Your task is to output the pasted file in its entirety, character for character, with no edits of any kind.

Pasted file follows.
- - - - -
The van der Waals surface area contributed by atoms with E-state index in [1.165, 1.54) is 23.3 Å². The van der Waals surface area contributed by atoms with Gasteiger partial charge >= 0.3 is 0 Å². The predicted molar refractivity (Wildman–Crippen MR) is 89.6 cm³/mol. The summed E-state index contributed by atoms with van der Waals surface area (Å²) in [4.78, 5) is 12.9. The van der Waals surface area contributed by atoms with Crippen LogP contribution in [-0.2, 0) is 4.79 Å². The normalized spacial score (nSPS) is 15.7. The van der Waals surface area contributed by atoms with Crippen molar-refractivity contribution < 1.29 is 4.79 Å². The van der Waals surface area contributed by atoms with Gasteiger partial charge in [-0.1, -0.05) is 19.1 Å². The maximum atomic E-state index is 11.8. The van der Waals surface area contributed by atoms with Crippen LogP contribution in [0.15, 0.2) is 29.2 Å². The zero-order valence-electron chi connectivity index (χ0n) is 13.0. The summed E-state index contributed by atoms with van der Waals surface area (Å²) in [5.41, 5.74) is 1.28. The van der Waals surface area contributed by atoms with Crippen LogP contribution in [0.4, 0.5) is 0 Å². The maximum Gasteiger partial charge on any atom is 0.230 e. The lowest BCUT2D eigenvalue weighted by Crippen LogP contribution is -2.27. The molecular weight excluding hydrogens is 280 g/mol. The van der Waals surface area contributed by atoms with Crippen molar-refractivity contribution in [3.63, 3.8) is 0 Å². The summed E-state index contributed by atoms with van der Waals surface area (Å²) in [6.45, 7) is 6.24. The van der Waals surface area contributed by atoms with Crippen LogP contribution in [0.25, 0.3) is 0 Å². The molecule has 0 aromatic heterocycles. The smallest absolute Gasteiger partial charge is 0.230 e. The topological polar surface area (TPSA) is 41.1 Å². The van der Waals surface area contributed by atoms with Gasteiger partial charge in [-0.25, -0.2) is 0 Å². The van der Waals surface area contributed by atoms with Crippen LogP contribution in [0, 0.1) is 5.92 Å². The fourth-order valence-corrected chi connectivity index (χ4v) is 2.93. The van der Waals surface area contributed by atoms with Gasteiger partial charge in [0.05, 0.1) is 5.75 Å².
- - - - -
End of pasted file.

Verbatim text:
The van der Waals surface area contributed by atoms with E-state index in [1.165, 1.54) is 23.3 Å². The van der Waals surface area contributed by atoms with Gasteiger partial charge >= 0.3 is 0 Å². The predicted molar refractivity (Wildman–Crippen MR) is 89.6 cm³/mol. The summed E-state index contributed by atoms with van der Waals surface area (Å²) in [4.78, 5) is 12.9. The van der Waals surface area contributed by atoms with Crippen LogP contribution in [-0.2, 0) is 4.79 Å². The normalized spacial score (nSPS) is 15.7. The van der Waals surface area contributed by atoms with Crippen molar-refractivity contribution < 1.29 is 4.79 Å². The van der Waals surface area contributed by atoms with Gasteiger partial charge in [-0.1, -0.05) is 19.1 Å². The maximum atomic E-state index is 11.8. The van der Waals surface area contributed by atoms with Crippen LogP contribution in [0.15, 0.2) is 29.2 Å². The zero-order valence-electron chi connectivity index (χ0n) is 13.0. The summed E-state index contributed by atoms with van der Waals surface area (Å²) in [5.41, 5.74) is 1.28. The van der Waals surface area contributed by atoms with Crippen LogP contribution in [0.4, 0.5) is 0 Å². The maximum Gasteiger partial charge on any atom is 0.230 e. The lowest BCUT2D eigenvalue weighted by Crippen LogP contribution is -2.27. The molecular weight excluding hydrogens is 280 g/mol. The van der Waals surface area contributed by atoms with Crippen molar-refractivity contribution in [3.63, 3.8) is 0 Å². The summed E-state index contributed by atoms with van der Waals surface area (Å²) in [6.45, 7) is 6.24. The van der Waals surface area contributed by atoms with Crippen LogP contribution in [0.25, 0.3) is 0 Å². The molecule has 0 aromatic heterocycles. The smallest absolute Gasteiger partial charge is 0.230 e. The topological polar surface area (TPSA) is 41.1 Å². The van der Waals surface area contributed by atoms with Gasteiger partial charge in [-0.25, -0.2) is 0 Å². The van der Waals surface area contributed by atoms with Crippen LogP contribution in [0, 0.1) is 5.92 Å². The fourth-order valence-corrected chi connectivity index (χ4v) is 2.93. The van der Waals surface area contributed by atoms with Gasteiger partial charge in [0.05, 0.1) is 5.75 Å².